(PC) Smith v. Akintola

Filing 43

FINDINGS and RECOMMENDATIONS signed by Magistrate Judge Edmund F. Brennan on 5/5/2022 RECOMMENDING defendant's 34 motion for summary judgment be granted. Referred to Judge John A. Mendez; Objections to F&R due within 14 days. (Yin, K)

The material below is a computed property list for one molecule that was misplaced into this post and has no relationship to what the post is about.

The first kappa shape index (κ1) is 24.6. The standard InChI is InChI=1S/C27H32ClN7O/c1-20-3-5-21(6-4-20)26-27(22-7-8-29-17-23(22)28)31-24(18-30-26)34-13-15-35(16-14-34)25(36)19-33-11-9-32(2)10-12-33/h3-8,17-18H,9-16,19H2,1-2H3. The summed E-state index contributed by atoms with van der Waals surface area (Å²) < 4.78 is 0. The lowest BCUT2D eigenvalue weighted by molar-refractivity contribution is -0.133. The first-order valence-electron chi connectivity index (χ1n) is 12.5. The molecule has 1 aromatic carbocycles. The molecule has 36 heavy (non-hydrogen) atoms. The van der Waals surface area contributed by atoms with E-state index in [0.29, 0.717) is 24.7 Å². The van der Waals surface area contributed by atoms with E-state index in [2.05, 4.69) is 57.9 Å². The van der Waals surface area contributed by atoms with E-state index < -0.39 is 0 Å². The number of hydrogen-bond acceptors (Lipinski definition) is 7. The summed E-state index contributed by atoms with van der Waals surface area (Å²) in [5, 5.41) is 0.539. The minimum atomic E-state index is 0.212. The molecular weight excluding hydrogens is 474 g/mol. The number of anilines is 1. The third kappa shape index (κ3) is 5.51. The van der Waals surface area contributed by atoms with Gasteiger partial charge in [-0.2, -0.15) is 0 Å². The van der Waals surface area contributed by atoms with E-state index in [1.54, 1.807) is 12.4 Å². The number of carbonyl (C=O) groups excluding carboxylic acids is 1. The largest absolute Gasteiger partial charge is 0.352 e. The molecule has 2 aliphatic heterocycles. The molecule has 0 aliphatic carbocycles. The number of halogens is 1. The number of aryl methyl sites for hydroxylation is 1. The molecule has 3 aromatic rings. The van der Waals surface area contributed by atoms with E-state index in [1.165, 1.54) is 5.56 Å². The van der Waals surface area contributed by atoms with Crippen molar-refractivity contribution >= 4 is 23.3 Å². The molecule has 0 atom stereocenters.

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1 2 3 4 5 6 7 8 UNITED STATES DISTRICT COURT 9 FOR THE EASTERN DISTRICT OF CALIFORNIA 10 11 DONALD JOSHUA SMITH, 12 Plaintiff, 13 14 No. 2:21-cv-00420-JAM-EFB P v. FINDINGS AND RECOMMENDATIONS OMONIYI AKINTOLA, 15 Defendant. 16 Plaintiff is a state prisoner proceeding without counsel in an action brought pursuant to 42 17 18 U.S.C. § 1983. Defendant moves for summary judgment. ECF No. 34. For the reasons that 19 follow, the motion must be granted. I. 20 The Complaint Following screening under 28 U.S.C. § 1915A (ECF No. 9), a single claim remains – 21 22 plaintiff’s claim that defendant Akintola, a physician’s assistant who was plaintiff’s primary 23 medical provider at California Health Care Facility – Stockton (“CHCF”), was deliberately 24 indifferent to plaintiff’s medical needs by ignoring the information plaintiff relayed to him about 25 his medical condition in response to plaintiff’s March 2019 sick-call request. ECF No. 7 at 3. 26 Plaintiff alleges that he experienced chest pain and shortness of breath possibly due to exposure to 27 water contaminated by Legionnaire’s Disease, but defendant refused to examine or treat these 28 ///// 1 1 symptoms.1 Id. Plaintiff claims that this refusal caused his health to decline and that he 2 developed many ailments as a result. Id. at 3-4. Plaintiff also alleges that, after he was diagnosed 3 with an unidentified disease of the abdomen on January 23, 2019, defendant failed to follow up to 4 ensure that plaintiff received treatment for the disease. Id. at 4. 5 6 II. The Parties’ Factual Contentions and Evidence Defendant has produced records of the medical care he provided to plaintiff between 7 March 4, 2019 and July 13, 2020, when he acted as plaintiff’s primary care provider. ECF Nos. 8 34-3 (Akintola Dec.) & 34-5 (plaintiff’s medical records). These records show that plaintiff did 9 not have any interactions with defendant during March 2019 in which he complained of coughing 10 or shortness of breath. ECF No. 34-5 at 74-79. In fact, examinations of plaintiff in March 2019 11 revealed no respiratory abnormality. Id. at 77 (noting plaintiff’s lungs were “clear to auscultation 12 bilaterally” and had “no wheezes” on March 4, 2019), 76 (plaintiff did not complain of symptoms 13 of Legionnaire’s disease and denied shortness of breath, cough, and difficulty breathing on March 14 10, 2019), 75 (plaintiff seen for complaint of back pain on March 24, 2019, lungs were clear to 15 auscultation bilaterally, no wheezes), 74 (plaintiff seen for back pain on March 27, 2019, lungs 16 were “CTA” [presumably “clear to auscultation”] and showed “good breath sounds”). The 17 records contain no notation that any care provider was concerned that plaintiff had contracted 18 Legionnaire’s disease, nor do they indicate that plaintiff was suffering from an abdominal ailment 19 that required treatment that plaintiff was not receiving. 20 21 Plaintiff requested health care services on April 18, 2019, because he had “throw-up, back pain, cough-up and shortness of breath [and was] constantly going to the bathroom.” Id. at 31. 22 23 24 25 26 27 28 1 “Legionnaires’ disease is a condition of severe pneumonia caused by Legionella, an aerobic gram-negative bacillus.” Brady & Sundareshan, “Legionnaire’s Disease,” last updated July 18, 2021, accessed at https://www.ncbi.nlm.nih.gov/books/NBK430807/ (last checked May 4, 2022). “Patients present with fever, chills, and a dry or wet cough producing sputum. Onethird of those affected cough up blood. Some also have muscle aches, headache, tiredness, loss of appetite, loss of coordination (ataxia), chest pain, or diarrhea and vomiting, and neurological symptoms including confusion and impaired cognition. Relative bradycardia also may be present, which is low or low-normal heart rate despite the presence of a fever.” Id. There is no dispute between the parties that an outbreak of Legionnaire’s disease impacted the prison during 2019. 2 1 Plaintiff was seen by Pooja Bassi, RN, on April 19, 2019, in response to the request. Id. at 81-86. 2 However, his respiratory exam showed no abnormality. Id. at 83 (breathing even and unlabored, 3 no cough noted, breath sounds clear, and regular respiratory pattern). Nurse Bassi told plaintiff to 4 use Tylenol and capsaicin cream for his back pain, “[e]ducated [him] about Legionnaire’s disease 5 and how to protect [him]self,” and “encourage[d] [plaintiff] to notify medical staff for any 6 symptoms like cough, fever, headache, [or] muscle aches.” Id. at 87. There is no indication in 7 the chart that plaintiff told Nurse Bassi that he was concerned he had contracted Legionnaire’s 8 disease or that her exam of plaintiff alerted her that he may have contracted it. Nor is there any 9 indication that plaintiff complained of symptoms related to an abdominal ailment that needed 10 treatment. Defendant was not involved with the April 19, 2019 appointment with Nurse Bassi. 11 ECF No. 34-3 at 4. 12 Plaintiff was seen on April 28, 2019 by Dr. Yash Brar concerning his chronic low back 13 pain. ECF No. 34-5 at 73-74. His respiratory exam revealed no cough or shortness of breath. Id. 14 at 73. Defendant was not involved in the exam. ECF No. 34-3 at 4. Defendant did not see 15 plaintiff at all in April 2019. Id. 16 On May 3, 2019, plaintiff saw Dr. Kathy Christopher complaining of chest pain and 17 shortness of breath over the previous 5-7 days. ECF No. 34-5 at 71. Plaintiff’s lung exam was 18 clear, but because of plaintiff’s history of smoking, hypertension, and abnormal EKG, Dr. 19 Christopher referred him out to San Joaquin General Hospital for further evaluation and “to rule 20 out acute coronary syndrome.” Id. at 72. There is no indication in the chart that Dr. Christopher 21 suspected, or had cause to suspect, that plaintiff had Legionnaire’s disease. Nor is there any 22 indication that plaintiff suffered from an untreated abdominal ailment. 23 At San Joaquin General on May 6, 2019, plaintiff’s lungs again were clear with no 24 wheezing on examination. Id. at 88, 99. After various diagnostic tests, Dr. Saeid 25 Ghaemmaghami suspected that plaintiff’s symptoms were caused by hypertrophic 26 cardiomyopathy. Id. at 88. He recommended that plaintiff follow up in a cardiology clinic. Id. 27 In the many pages of records of the diagnostic testing, examinations, and medical opinions from 28 plaintiff’s hospitalization, no medical care provider indicated that plaintiff exhibited symptoms of 3 1 Legionnaire’s disease or should be tested for Legionnaire’s disease. Id. at 88-120. Rather, the 2 consensus of these providers was that plaintiff had a coronary ailment. Id. 3 Plaintiff saw defendant on May 13, 2019 for a follow-up after his hospitalization. Id. at 4 69. Defendant noted that acute coronary syndrome had been ruled out, that plaintiff’s chest pain 5 had resolved, and that plaintiff had been referred to cardiology for an MRI. Id. Plaintiff’s lungs 6 were clear on examination. Id. at 70. Defendant put in a request for the MRI. Id. 7 Defendant referred plaintiff for a transthoracic echocardiogram on June 2, 2019. Id. at 4. 8 At an appointment on June 6, 2019, defendant noted that an MRI of plaintiff’s heart had been 9 recommended but not completed, as had an endoscopy due to a prior test indicating a condition 10 called Barrett’s esophagus. Id. Plaintiff told defendant that the gastroenterologist had informed 11 him that the planned endoscopy had been cancelled until plaintiff had been cleared by cardiology, 12 because an echocardiogram had revealed hypertrophic cardiomyopathy. Id. Defendant referred 13 plaintiff to gastroenterology but with a note that the appointment should not be scheduled until 14 the heart MRI had been completed. Id. at 29. On June 11, 2019, defendant referred plaintiff to a 15 pulmonologist. Id. at 28. 16 Defendant saw plaintiff next on June 25, 2019, after plaintiff had seen a cardiologist. Id. 17 at 67. Plaintiff had seen the cardiologist “for preoperative clearance for a stomach surgery and 18 possible bullet extraction.” Id. at 68. The cardiologist had recommended an MRI of the heart and 19 cardiac catheterization. Id. At the exam, plaintiff had no respiratory complaints. Id. Defendant 20 noted that requests had already been submitted for the MRI and catheterization, and that he would 21 see plaintiff after those procedures had been done. Id. 22 On July 9, 2019, plaintiff saw defendant, who noted that the MRI and catheterization 23 procedures had not yet been done, but that plaintiff had seen a pulmonologist. Id. at 67. 24 Defendant requested that plaintiff be given a “six-minute walk test” and sent out a request for a 25 copy of plaintiff’s recent echocardiogram as requested by the pulmonologist. Id. He noted that 26 he would follow up in a month on the various tests that needed to be performed and then refer 27 plaintiff back to pulmonology and cardiology. Id. Defendant saw plaintiff the following week 28 after plaintiff had received an MRI, which revealed a thickened or enlarged left ventricle. Id. at 4 1 65. Plaintiff had also received the catheterization and a coronary angiography. Id. Defendant 2 sent out requests to get the report of the MRI and catheterization findings and to inquire about the 3 scheduling of plaintiff’s pending walk test. Id. 4 By July 26, 2019, the walk test had been performed, revealing “good tolerance with no 5 shortness of breath or respiratory distress noted.” Id. at 65. Plaintiff saw defendant to discuss the 6 results of that test as well as the MRI and catheterization. Id. at 64-65. 7 Plaintiff saw defendant next on September 6, 2019. Id. at 62. Defendant noted that the 8 pulmonologist had diagnosed plaintiff with vascular disease that was not significant, but that 9 plaintiff needed further evaluation due to his ongoing shortness of breath with exertion. Id. 10 Defendant requested a complete pulmonary function test from the institution’s respiratory 11 therapist, asking that the therapist contact him if he or she could not do the test so that defendant 12 could submit a request that the test be performed at an outside provider. Id. Defendant also 13 ordered a chest CT and noted that the cardiac catheterization and MRI were “within normal 14 limits” but plaintiff’s liver enzymes were elevated and should be monitored. Id. 15 After an October 7, 2019 appointment, defendant noted that the request for a chest CT had 16 been denied but that he had resubmitted it, along with a request that plaintiff be seen by the 17 pulmonology clinic at San Joaquin General. Id. at 59. 18 Another provider, Dharmvir Singh, saw plaintiff on November 20, 2019. Id. at 56. 19 Plaintiff reported having a cough mostly at night or when lying down, with no phlegm. Id. 20 Plaintiff also felt burning chest pain that was worse at night with a sour taste in the back of his 21 throat reminiscent of a meal eaten earlier in the day. Id. Singh noted plaintiff’s history of 22 gastroesophageal reflux disease and ordered that plaintiff’s medication for that condition be 23 increased for three months followed by an endoscopy. Id. Singh also put in new requests for the 24 pulmonology clinic and chest CT. Id. 25 When the CT scan was performed in December 2019, it revealed a mass on plaintiff’s 26 liver, which was eventually diagnosed as cancerous. Id. at 53-55. Defendant submitted an urgent 27 referral for plaintiff to see an oncologist while continuing to provide treatment for plaintiff’s other 28 ailments. Id. at 22, 53-55. 5 1 Per the recommendations of the oncologist, defendant ordered hepatitis B testing and 2 referred plaintiff to a hepatologist in early January 2020. Id. at 22, 53. Later the same month, 3 defendant renewed plaintiff’s lower-bunk accommodation and ordered a liver biopsy, expedited 4 esophagogastroduodenoscopy (“EGD”), and colonoscopy. Id. at 52-53. 5 Plaintiff saw defendant on February 8, 2020 for plaintiff’s continued shortness of breath 6 with exertion, chest pain, intermittent stomach pain, and blood when blowing his nose. Id. at 47. 7 Defendant noted that plaintiff had seen the pulmonologist on January 22, 2020 and would follow 8 up with that provider in three months, after new pulmonary function and walk tests had been 9 performed. Id. Defendant referred plaintiff to a gastroenterologist for his stomach pain. Id. On 10 February 23, 2020, defendant followed up with plaintiff after his liver biopsy and, per the 11 oncologist’s recommendation, referred plaintiff urgently to the hepatobiliary surgeon at San 12 Joaquin General to determine whether plaintiff was a candidate for liver surgery. Id. at 46. 13 On February 29, 2020, defendant submitted a new request for a colonoscopy after the 14 prior request was denied and noted that plaintiff had been given a six-minute walk test that had 15 showed no hypoxia (low oxygen levels in the tissues). Id. at 42-44. He charted a detailed review 16 of plaintiff’s ailments and the treatment courses being pursued therefor. Id. Defendant followed 17 up with plaintiff the following month and made another referral to pulmonology. Id. at 40-41. 18 Plaintiff continued to complain of chest pain on April 4, 2020. Id. at 38. Defendant noted 19 that the cardiologist believed that plaintiff suffered from heart failure “with preserved EF,” a 20 condition that could cause difficult or labored breathing (dypsnea). Id. The cardiologist 21 recommended that plaintiff’s beta-blocker medication be tapered off to address this issue and 22 recommended a low-dose of loop diuretic. Id. Defendant noted that the beta-blocker had already 23 been discontinued and substituted with another medication and that a referral to pulmonology had 24 been made. Id. 25 On April 14, 2020, another medical provider noted that plaintiff denied shortness of 26 breath, cough, chest pain, and vomiting and was afebrile. Id. at 37-38. Thus, plaintiff was 27 cleared to attend his upcoming telemed pulmonology appointment (in-person appointments were 28 avoided at this time due to the COVID-19 pandemic). Id. 6 1 Defendant followed up with plaintiff on May 1, 2020, after plaintiff had received an MRI 2 of his abdomen on April 22, 2020 and a radioembolization of his liver cancer. Id. at 36. The 3 radioembolization procedure was considered successful, and defendant ordered another one. Id. 4 On May 16, 2020, defendant told plaintiff that his colonoscopy (performed two days prior) 5 revealed mild sigmoid diverticulitis and internal hemorrhoids. Id. at 35. On May 23, 2020, 6 defendant checked on plaintiff after plaintiff received his second radioembolization, but the report 7 from that procedure had not yet been made available to defendant. Id. Three days later, when the 8 report came in, defendant ordered that plaintiff be returned to the radiology clinic in 4-6 weeks 9 for a follow-up liver MRI. Id. at 34. 10 At a May 30, 2020 appointment, defendant noted that the various diagnostic and function 11 tests performed by the pulmonologist to assess plaintiff’s shortness of breath had all come back 12 normal. Id. at 33. Defendant requested an echocardiogram for plaintiff. Id. at 33-34. Defendant 13 saw plaintiff on June 4, 2020 to discuss the expiring Tylenol 3 prescription he had for his back 14 pain; plaintiff was doing well and did not need any medications. Id. at 33. Defendant last saw 15 plaintiff on July 13, 2020 after plaintiff had received his post-radioembolization liver MRI. Id. at 16 32. Defendant was unable to access the MRI report and referred plaintiff back to the radiology 17 clinic for follow-up. 18 Defendant declares that plaintiff “never presented to me with symptoms of Legionnaire’s 19 disease. To my knowledge, he has never tested positive for Legionnaire’s disease. After 20 reviewing [plaintiff]’s medical record, I did not see any evidence that [he] ever suffered 21 symptoms of Legionnaire’s disease or tested positive for Legionnaire’s disease.” ECF No. 34-3 22 at 12. 23 Plaintiff has also submitted voluminous medical records. ECF No. 41-2. For the most 24 part, these records are duplicative of the records submitted by defendant. Other records not 25 submitted by plaintiff support the summary provided above. 26 ///// 27 ///// 28 ///// 7 1 III. The Motion for Summary Judgment 2 A. Summary Judgment Standards 3 Summary judgment is appropriate when there is “no genuine dispute as to any material 4 fact and the movant is entitled to judgment as a matter of law.” Fed. R. Civ. P. 56(a). Summary 5 judgment avoids unnecessary trials in cases in which the parties do not dispute the facts relevant 6 to the determination of the issues in the case, or in which there is insufficient evidence for a jury 7 to determine those facts in favor of the nonmovant. Crawford-El v. Britton, 523 U.S. 574, 600 8 (1998); Anderson v. Liberty Lobby, Inc., 477 U.S. 242, 247-50 (1986); Nw. Motorcycle Ass’n v. 9 U.S. Dep’t of Agric., 18 F.3d 1468, 1471-72 (9th Cir. 1994). At bottom, a summary judgment 10 motion asks whether the evidence presents a sufficient disagreement to require submission to a 11 jury. 12 The principal purpose of Rule 56 is to isolate and dispose of factually unsupported claims 13 or defenses. Celotex Corp. v. Catrett, 477 U.S. 317, 323-24 (1986). Thus, the rule functions to 14 “‘pierce the pleadings and to assess the proof in order to see whether there is a genuine need for 15 trial.’” Matsushita Elec. Indus. v. Zenith Radio Corp., 475 U.S. 574, 587 (1986) (quoting Fed. R. 16 Civ. P. 56(e) advisory committee’s note on 1963 amendments). Procedurally, under summary 17 judgment practice, the moving party bears the initial responsibility of presenting the basis for its 18 motion and identifying those portions of the record, together with affidavits, if any, that it 19 believes demonstrate the absence of a genuine issue of material fact. Celotex, 477 U.S. at 323; 20 Devereaux v. Abbey, 263 F.3d 1070, 1076 (9th Cir. 2001) (en banc). If the moving party meets 21 its burden with a properly supported motion, the burden then shifts to the opposing party to 22 present specific facts that show there is a genuine issue for trial. Fed. R. Civ. P. 56(e); Anderson, 23 477 U.S. at 248; Auvil v. CBS “60 Minutes”, 67 F.3d 816, 819 (9th Cir. 1995). 24 A clear focus on where the burden of proof lies as to the factual issue in question is crucial 25 to summary judgment procedures. Depending on which party bears that burden, the party seeking 26 summary judgment does not necessarily need to submit any evidence of its own. When the 27 opposing party would have the burden of proof on a dispositive issue at trial, the moving party 28 need not produce evidence which negates the opponent’s claim. See, e.g., Lujan v. National 8 1 Wildlife Fed’n, 497 U.S. 871, 885 (1990). Rather, the moving party need only point to matters 2 which demonstrate the absence of a genuine material factual issue. See Celotex, 477 U.S. at 323- 3 24 (“[W]here the nonmoving party will bear the burden of proof at trial on a dispositive issue, a 4 summary judgment motion may properly be made in reliance solely on the ‘pleadings, 5 depositions, answers to interrogatories, and admissions on file.’”). Indeed, summary judgment 6 should be entered, after adequate time for discovery and upon motion, against a party who fails to 7 make a showing sufficient to establish the existence of an element essential to that party’s case, 8 and on which that party will bear the burden of proof at trial. See id. at 322. In such a 9 circumstance, summary judgment must be granted, “so long as whatever is before the district 10 court demonstrates that the standard for entry of summary judgment, as set forth in Rule 56(c), is 11 satisfied.” Id. at 323. 12 To defeat summary judgment the opposing party must establish a genuine dispute as to a 13 material issue of fact. This entails two requirements. First, the dispute must be over a fact(s) that 14 is material, i.e., one that makes a difference in the outcome of the case. Anderson, 477 U.S. at 15 248 (“Only disputes over facts that might affect the outcome of the suit under the governing law 16 will properly preclude the entry of summary judgment.”). Whether a factual dispute is material is 17 determined by the substantive law applicable for the claim in question. Id. If the opposing party 18 is unable to produce evidence sufficient to establish a required element of its claim that party fails 19 in opposing summary judgment. “[A] complete failure of proof concerning an essential element 20 of the nonmoving party’s case necessarily renders all other facts immaterial.” Celotex, 477 U.S. 21 at 322. 22 Second, the dispute must be genuine. In determining whether a factual dispute is genuine 23 the court must again focus on which party bears the burden of proof on the factual issue in 24 question. Where the party opposing summary judgment would bear the burden of proof at trial on 25 the factual issue in dispute, that party must produce evidence sufficient to support its factual 26 claim. Conclusory allegations, unsupported by evidence are insufficient to defeat the motion. 27 Taylor v. List, 880 F.2d 1040, 1045 (9th Cir. 1989). Rather, the opposing party must, by affidavit 28 or as otherwise provided by Rule 56, designate specific facts that show there is a genuine issue 9 1 for trial. Anderson, 477 U.S. at 249; Devereaux, 263 F.3d at 1076. More significantly, to 2 demonstrate a genuine factual dispute, the evidence relied on by the opposing party must be such 3 that a fair-minded jury “could return a verdict for [him] on the evidence presented.” Anderson, 4 477 U.S. at 248, 252. Absent any such evidence there simply is no reason for trial. 5 The court does not determine witness credibility. It believes the opposing party’s 6 evidence, and draws inferences most favorably for the opposing party. See id. at 249, 255; 7 Matsushita, 475 U.S. at 587. Inferences, however, are not drawn out of “thin air,” and the 8 proponent must adduce evidence of a factual predicate from which to draw inferences. Am. Int'l 9 Group, Inc. v. Am. Int’l Bank, 926 F.2d 829, 836 (9th Cir. 1991) (Kozinski, J., dissenting) (citing 10 Celotex, 477 U.S. at 322). If reasonable minds could differ on material facts at issue, summary 11 judgment is inappropriate. See Warren v. City of Carlsbad, 58 F.3d 439, 441 (9th Cir. 1995). On 12 the other hand, the opposing party “must do more than simply show that there is some 13 metaphysical doubt as to the material facts . . . . Where the record taken as a whole could not lead 14 a rational trier of fact to find for the nonmoving party, there is no ‘genuine issue for trial.’” 15 Matsushita, 475 U.S. at 587 (citation omitted). In that case, the court must grant summary 16 judgment. 17 Concurrent with the motion for summary judgment, defendant advised plaintiff of the 18 requirements for opposing a motion pursuant to Rule 56 of the Federal Rules of Civil Procedure. 19 ECF No. 34-1; see Woods v. Carey, 684 F.3d 934 (9th Cir. 2012); Rand v. Rowland, 154 F.3d 20 952, 957 (9th Cir. 1998) (en banc), cert. denied, 527 U.S. 1035 (1999); Klingele v. Eikenberry, 21 849 F.2d 409 (9th Cir. 1988). 22 23 24 B. No Rational Factfinder Could Find that Defendant Acted with Deliberate Indifference to Plaintiff’s Medical Needs The Eighth Amendment protects prisoners from inhumane methods of punishment and 25 from inhumane conditions of confinement. Morgan v. Morgensen, 465 F.3d 1041, 1045 (9th Cir. 26 2006). Extreme deprivations are required to make out a conditions-of-confinement claim, and 27 only those deprivations denying the minimal civilized measure of life’s necessities are 28 sufficiently grave to form the basis of an Eighth Amendment violation. Hudson v. McMillian, 10 1 503 U.S. 1, 9 (1992). “Prison officials have a duty to ensure that prisoners are provided adequate 2 shelter, food, clothing, sanitation, medical care, and personal safety.” Johnson v. Lewis, 217 F.3d 3 726, 731-32 (9th Cir. 2000) (quotations and citations omitted). 4 To succeed on an Eighth Amendment claim predicated on allegedly deficient medical 5 care, a plaintiff must establish that: (1) he had a serious medical need and (2) the defendant’s 6 response to that need was deliberately indifferent. Jett v. Penner, 439 F.3d 1091, 1096 (9th Cir. 7 2006); see also Estelle v. Gamble, 429 U.S. 97, 106 (1976). A serious medical need exists if the 8 failure to treat the condition could result in further significant injury or the unnecessary and 9 wanton infliction of pain. Jett, 439 F.3d at 1096. A deliberately indifferent response may be 10 shown by the denial, delay or intentional interference with medical treatment or by the way in 11 which medical care was provided. Hutchinson v. United States, 838 F.2d 390, 394 (9th Cir. 12 1988). To act with deliberate indifference, a prison official must both be aware of facts from 13 which the inference could be drawn that a substantial risk of serious harm exists, and he must also 14 draw the inference. Farmer v. Brennan, 511 U.S. 825, 837 (1994). 15 Thus, a defendant will be liable for violating the Eighth Amendment if he knows that 16 plaintiff faces “a substantial risk of serious harm and disregards that risk by failing to take 17 reasonable measures to abate it.” Id. at 847. “[I]t is enough that the official acted or failed to act 18 despite his knowledge of a substantial risk of serious harm.” Id. at 842. 19 Here, the evidence submitted by the parties does not raise a triable issue of material fact as 20 to whether defendant was aware of a substantial risk of serious harm to plaintiff and acted 21 improperly or failed to act in response. Significantly, the court could locate no item of evidence 22 that indicated that plaintiff ever suffered from undiagnosed Legionnaire’s disease, that he was 23 diagnosed with Legionnaire’s disease, or that a failure to treat or a delay in treatment of plaintiff’s 24 various abdominal conditions caused these conditions to progress or cause him greater suffering 25 than he would have undergone with expeditious treatment. Rather, the evidence showed that 26 defendant (along with plaintiff’s other medical providers) responded continually to his reports of 27 symptoms – making referrals, prescribing medications, and ordering diagnostic tests. Plaintiff’s 28 opposition to the motion for summary judgment contains no evidence supporting his claims but is 11 1 rather a series of speculations resulting from plaintiff’s apparent belief that, because defendant 2 did not cure all of plaintiff’s conditions, defendant acted with deliberate indifference. The Eighth 3 Amendment does not require that medical providers cure every ailment suffered by a prisoner; it 4 is a sad fact of life that many people suffer from incurable conditions or conditions that require 5 ongoing or lengthy treatment. Because plaintiff has not rebutted defendant’s evidence that he 6 took reasonable steps to address plaintiff’s health conditions, summary judgment should be 7 entered in defendant’s favor. 2 8 9 10 IV. Recommendation In accordance with the above, it is RECOMMENDED that defendant’s January 31, 2022 motion for summary judgment (ECF No. 34) be granted. 11 These findings and recommendations are submitted to the United States District Judge 12 assigned to the case, pursuant to the provisions of 28 U.S.C. § 636(b)(l). Within fourteen days 13 after being served with these findings and recommendations, any party may file written 14 objections with the court and serve a copy on all parties. Such a document should be captioned 15 “Objections to Magistrate Judge’s Findings and Recommendations.” Failure to file objections 16 within the specified time may waive the right to appeal the District Court’s order. Turner v. 17 Duncan, 158 F.3d 449, 455 (9th Cir. 1998); Martinez v. Ylst, 951 F.2d 1153 (9th Cir. 1991). 18 Dated: May 5, 2022. 19 20 21 22 23 24 25 26 27 28 2 Defendant also argues that he should be granted qualified immunity. Because the court finds that no reasonable factfinder could find that defendant violated the Constitution, it is not necessary to address this additional argument. Should the District Judge decline to adopt these findings and recommendations, the court will address the propriety of qualified immunity in this case. 12